This exciting new textbook examines the concepts of evolution as the underlying cause of the rich diversity of life on earth-and our danger of losing that rich diversity. Written as a college textbook, The Diversity and Evolution of Plants introduces the great variety of life during past ages, manifested by the fossil record, using a new natural classification system. It begins in the Proterozoic Era, when bacteria and bluegreen algae first appeared, and continues through the explosions of new marine forms in the Helikian and Hadrynian Periods, land plants in the Devonian, and flowering plants in the Cretaceous. Following an introduction, the three subkingdoms of plants are discussed. Each chapter covers one of the eleven divisions of plants and begins with an interesting vignette of a plant typical of that division. A section on each of the classes within the division follows. Each section describes where the groups of plants are found and their distinguishing features. Discussions in each section include phylogeny and classification, general morphology, and physiology, ecological significance, economic uses, and potential for research. Suggested readings and student exercises are found at the end of each chapter.
Table of Contents
Introduction: Origin and Evolution of Plants
Plant Diversity and Classification
Plant Diversity in Time and Space
The Red Line
Procaryotes or Fission Plants
Terrestrial Fungi: Molds and Mushrooms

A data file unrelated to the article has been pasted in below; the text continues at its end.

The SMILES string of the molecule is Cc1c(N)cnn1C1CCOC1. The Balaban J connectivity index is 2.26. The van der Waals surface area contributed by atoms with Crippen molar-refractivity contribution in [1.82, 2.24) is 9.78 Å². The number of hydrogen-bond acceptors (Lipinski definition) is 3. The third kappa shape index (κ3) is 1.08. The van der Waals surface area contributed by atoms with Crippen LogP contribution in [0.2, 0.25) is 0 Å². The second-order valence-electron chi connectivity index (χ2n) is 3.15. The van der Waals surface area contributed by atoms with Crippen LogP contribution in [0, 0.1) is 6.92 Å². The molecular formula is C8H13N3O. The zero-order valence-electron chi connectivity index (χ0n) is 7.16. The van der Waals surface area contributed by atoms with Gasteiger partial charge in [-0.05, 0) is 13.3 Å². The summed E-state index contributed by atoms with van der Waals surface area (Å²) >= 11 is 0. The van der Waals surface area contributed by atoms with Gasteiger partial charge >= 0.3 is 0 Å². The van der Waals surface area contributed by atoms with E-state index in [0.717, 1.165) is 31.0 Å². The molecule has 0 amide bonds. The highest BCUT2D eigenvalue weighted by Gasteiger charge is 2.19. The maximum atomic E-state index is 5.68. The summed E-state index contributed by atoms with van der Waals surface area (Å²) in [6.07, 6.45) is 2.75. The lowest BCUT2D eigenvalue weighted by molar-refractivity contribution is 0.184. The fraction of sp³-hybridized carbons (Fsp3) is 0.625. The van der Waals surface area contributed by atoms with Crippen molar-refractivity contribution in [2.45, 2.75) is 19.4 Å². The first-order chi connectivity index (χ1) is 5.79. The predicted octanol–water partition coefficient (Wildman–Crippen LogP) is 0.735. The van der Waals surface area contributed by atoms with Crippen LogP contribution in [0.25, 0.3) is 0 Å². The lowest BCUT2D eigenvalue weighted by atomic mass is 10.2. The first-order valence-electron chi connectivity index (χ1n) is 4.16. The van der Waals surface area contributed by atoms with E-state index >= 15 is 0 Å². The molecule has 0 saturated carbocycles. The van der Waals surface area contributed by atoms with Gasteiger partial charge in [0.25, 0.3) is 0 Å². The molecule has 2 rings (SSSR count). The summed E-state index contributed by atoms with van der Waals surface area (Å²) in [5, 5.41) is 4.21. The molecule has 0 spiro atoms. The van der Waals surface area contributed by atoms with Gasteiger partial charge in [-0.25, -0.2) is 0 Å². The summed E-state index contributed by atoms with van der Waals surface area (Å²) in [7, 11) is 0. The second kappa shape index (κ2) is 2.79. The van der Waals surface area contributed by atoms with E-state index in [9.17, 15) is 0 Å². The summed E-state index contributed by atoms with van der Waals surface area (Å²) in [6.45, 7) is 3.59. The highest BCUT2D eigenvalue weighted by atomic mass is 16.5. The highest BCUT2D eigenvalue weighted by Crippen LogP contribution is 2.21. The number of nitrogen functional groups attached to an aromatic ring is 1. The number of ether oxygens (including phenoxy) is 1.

Lichens and Other Symbiotic Plants
The Brown Line
Fire Plants and Cryptophytes
The Ubiquitous Algae: Diatoms and Other Chrysophytes
Kelps and Other Brown Seaweeds
The Green Line
The Pond "Mosses," Siphonophytes, and Stoneworts
Mosses and Liverworts
The Fern Allies and Origin of the Vascular Plants
Plants with Seeds: The Gymnosperms
Plants with Seeds: The Flowering Plants
"There can be no other word to describe this book than the term 'encyclopaedic.' Its 640 pages, 86 tables and 182 well-chosen illustrations provide a veritable mine of information and from an interdisciplinary point of view. It can, without any reservation, be recommended for its unexcelled presentation of material valuable for environmental conservation specialists..."
Richard Evans Schultes, Botanical Museum of Harvard University in Journal of Ethnobiology
"…a carefully structured and well-presented textbook that makes a special effort to provide students with starting poits for additional studies…because of its very readable style, this book will interest students to really think about plant evolution in a broad sense rather than simply learn facts."